Not all the towns of Men were kind to wayward dwarves.

Bofur had gotten good at telling which towns might give them work and which would only give them abuse. Not every town needed a toy maker, and not every inn would trust a dwarfish chef. Some would try to cheat them, some would try to steal from them, and some would outright attack them for what coin they could get.

The sight of Bofur's mattock resting casually over his shoulder could generally deter thieves. But dwarves who didn't go so easily armed often had a harder time of it.

Bombur did not go easily armed.

Bofur had, therefore, gotten used to going hunting for his brother, only to have to pick him up from some filthy street or alleyway in the aftermath of a mugging when he found him. That didn't mean he liked it.

"Get up, you great, fat ox," Bofur grumbled, giving another hard heave. With one of Bombur's arms around his shoulders, and his feet planted as firmly as he could against the ground, and his back to the back wall of the pub for support, he had all the assistance he would get to lift Bombur's bulk from the muddy ground.

Bombur let out a whine, and Bofur was kept from snapping at him only by the sight of his brother's stubby legs honestly trying to find purchase in the mud. "You're squeezing my arm too hard," he whimpered. "My legs hurt. And what is the point? Some more men will just come along soon, knock both our heads together, and make off with your money as well as mine."

"Not without a nice, hard lesson about why they shouldn't." As ever, his mattock was in easy reach. But Bofur did give Bombur another concerned once-over. He couldn't smell any blood on him, but in this accursed rain, he couldn't smell much of anything, and Bombur wore enough layers that he'd have to be outright gutted before any blood would seep through. "You're just bruised," he finally decided. "It'd take more than a couple of men to get through all your blubber."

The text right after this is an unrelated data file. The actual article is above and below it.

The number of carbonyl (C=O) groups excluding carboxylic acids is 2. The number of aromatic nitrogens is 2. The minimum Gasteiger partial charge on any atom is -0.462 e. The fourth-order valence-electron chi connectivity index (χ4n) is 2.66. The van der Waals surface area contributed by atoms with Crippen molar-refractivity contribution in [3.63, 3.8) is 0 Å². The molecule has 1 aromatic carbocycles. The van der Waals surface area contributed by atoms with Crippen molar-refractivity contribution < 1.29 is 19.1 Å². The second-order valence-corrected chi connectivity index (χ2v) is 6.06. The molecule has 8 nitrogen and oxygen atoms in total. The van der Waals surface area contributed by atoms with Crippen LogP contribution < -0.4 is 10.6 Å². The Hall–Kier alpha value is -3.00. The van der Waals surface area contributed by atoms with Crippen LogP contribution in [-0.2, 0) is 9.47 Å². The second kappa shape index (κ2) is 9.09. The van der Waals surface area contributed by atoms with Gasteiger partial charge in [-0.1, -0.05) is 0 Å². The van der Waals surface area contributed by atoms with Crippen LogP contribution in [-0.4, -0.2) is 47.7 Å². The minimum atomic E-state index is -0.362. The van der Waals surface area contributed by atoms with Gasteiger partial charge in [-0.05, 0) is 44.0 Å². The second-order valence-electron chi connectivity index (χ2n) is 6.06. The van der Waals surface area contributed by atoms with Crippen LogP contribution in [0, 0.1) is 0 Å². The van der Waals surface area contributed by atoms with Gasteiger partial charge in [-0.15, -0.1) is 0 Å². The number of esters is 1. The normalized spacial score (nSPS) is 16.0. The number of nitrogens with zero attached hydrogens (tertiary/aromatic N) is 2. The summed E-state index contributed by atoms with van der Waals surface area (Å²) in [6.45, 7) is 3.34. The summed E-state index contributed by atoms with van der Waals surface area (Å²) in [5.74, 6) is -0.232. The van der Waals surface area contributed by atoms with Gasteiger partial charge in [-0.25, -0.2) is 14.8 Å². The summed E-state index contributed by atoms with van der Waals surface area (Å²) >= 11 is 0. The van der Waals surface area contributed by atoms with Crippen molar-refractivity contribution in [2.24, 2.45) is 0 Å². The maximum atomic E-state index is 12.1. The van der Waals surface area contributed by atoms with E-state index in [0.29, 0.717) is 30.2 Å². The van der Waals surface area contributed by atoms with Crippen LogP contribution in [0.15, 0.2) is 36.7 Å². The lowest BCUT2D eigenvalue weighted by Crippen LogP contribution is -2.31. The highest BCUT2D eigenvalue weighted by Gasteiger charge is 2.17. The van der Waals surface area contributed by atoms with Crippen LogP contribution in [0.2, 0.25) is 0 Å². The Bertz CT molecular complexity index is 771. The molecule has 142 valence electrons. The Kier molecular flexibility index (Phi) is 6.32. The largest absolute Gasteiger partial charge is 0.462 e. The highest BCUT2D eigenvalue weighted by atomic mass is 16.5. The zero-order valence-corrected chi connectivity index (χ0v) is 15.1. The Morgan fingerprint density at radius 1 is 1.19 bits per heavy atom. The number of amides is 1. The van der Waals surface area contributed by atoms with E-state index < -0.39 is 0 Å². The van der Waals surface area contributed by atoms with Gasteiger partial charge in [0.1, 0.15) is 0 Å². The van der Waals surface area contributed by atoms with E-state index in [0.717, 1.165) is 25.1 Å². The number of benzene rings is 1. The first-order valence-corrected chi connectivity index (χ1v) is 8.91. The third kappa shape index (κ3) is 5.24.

"That doesn't mean I enjoy being beaten and battered," Bombur huffed. There was real pain in his voice, but he managed to regain his feet and stay there after Bofur pulled away a bit.

"Really? I thought you'd enjoy it a lot more than being stabbed and sliced. I certainly do." Bofur was not without sympathy or worry for his brother, but he was also not without relief that he was alive, and he wished Bombur would focus on that as well. It wasn't as though they had a lot to be positive about – Bofur preferred to make good fortune feel welcome, when it did decide to drop by.

But when life gave Bombur a kick, he tended to let the world know about it. "There is nothing more disheartening than working on a delicious meal and then not getting to taste any of it," he lamented. "Oh, for the day when I don't have to work any longer for these rotten men. Louts who wouldn't appreciate fine food if it were their only choice. Better I cook for squirrels than waste my talents on them."

"It's a nice thought, but squirrels don't tend to have coin to pay. Come on." He patted Bombur on the back, inviting another wince by probably hitting another bruise. In an attempt to cheer up the fat dwarf, Bombur patted his chest pocket with his other hand, producing a merry jingle. "I got paid for my last job. I think this is a sign that it's our time to get going."

This did seem to brighten Bombur's spirits again, enough that he asked the question Bofur had been expecting, almost hoping, for him to ask. "May we buy something to eat, then? I am dreadfully famished."

"Sure. I saw a place selling apple bread. Our coin's as good as anyone's, right? At least while we've got it."

"With some honey to go with it?"

"I'll find us a hive on the road. It's cheaper that way, and probably easier. At least from what we've seen of this town."

"But you always get stung."

"And you always get your great, fat stomach kicked in when we're in a town. So I suppose that one of us is always going to be suffering some misfortune." Bofur heaved a sigh, suddenly feeling so much older as he realized just how true his own words were. "Honestly, I'd rather it be me."